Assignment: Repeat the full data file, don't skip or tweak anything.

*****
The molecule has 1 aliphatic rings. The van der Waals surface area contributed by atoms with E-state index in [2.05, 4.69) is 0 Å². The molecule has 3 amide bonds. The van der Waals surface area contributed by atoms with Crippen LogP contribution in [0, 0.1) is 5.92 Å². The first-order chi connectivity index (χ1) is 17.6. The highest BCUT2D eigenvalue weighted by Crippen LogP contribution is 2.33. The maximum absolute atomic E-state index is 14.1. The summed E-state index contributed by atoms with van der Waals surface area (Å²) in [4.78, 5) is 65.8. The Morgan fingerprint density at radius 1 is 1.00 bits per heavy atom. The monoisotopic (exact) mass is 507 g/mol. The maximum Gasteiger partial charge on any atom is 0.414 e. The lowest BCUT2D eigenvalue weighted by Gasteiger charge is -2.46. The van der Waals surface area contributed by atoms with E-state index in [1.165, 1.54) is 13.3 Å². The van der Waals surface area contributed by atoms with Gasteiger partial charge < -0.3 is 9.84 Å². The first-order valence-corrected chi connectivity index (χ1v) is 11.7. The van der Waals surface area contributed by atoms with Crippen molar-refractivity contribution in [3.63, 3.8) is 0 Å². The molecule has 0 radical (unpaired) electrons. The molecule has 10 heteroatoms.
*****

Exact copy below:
The molecule has 1 aliphatic rings. The van der Waals surface area contributed by atoms with E-state index in [2.05, 4.69) is 0 Å². The molecule has 3 amide bonds. The van der Waals surface area contributed by atoms with Crippen LogP contribution in [0, 0.1) is 5.92 Å². The first-order chi connectivity index (χ1) is 17.6. The highest BCUT2D eigenvalue weighted by Crippen LogP contribution is 2.33. The maximum absolute atomic E-state index is 14.1. The summed E-state index contributed by atoms with van der Waals surface area (Å²) in [4.78, 5) is 65.8. The Morgan fingerprint density at radius 1 is 1.00 bits per heavy atom. The monoisotopic (exact) mass is 507 g/mol. The maximum Gasteiger partial charge on any atom is 0.414 e. The lowest BCUT2D eigenvalue weighted by Gasteiger charge is -2.46. The van der Waals surface area contributed by atoms with E-state index in [1.165, 1.54) is 13.3 Å². The van der Waals surface area contributed by atoms with Gasteiger partial charge < -0.3 is 9.84 Å². The first-order valence-corrected chi connectivity index (χ1v) is 11.7. The van der Waals surface area contributed by atoms with Crippen molar-refractivity contribution in [3.63, 3.8) is 0 Å². The molecule has 0 radical (unpaired) electrons. The molecule has 10 heteroatoms.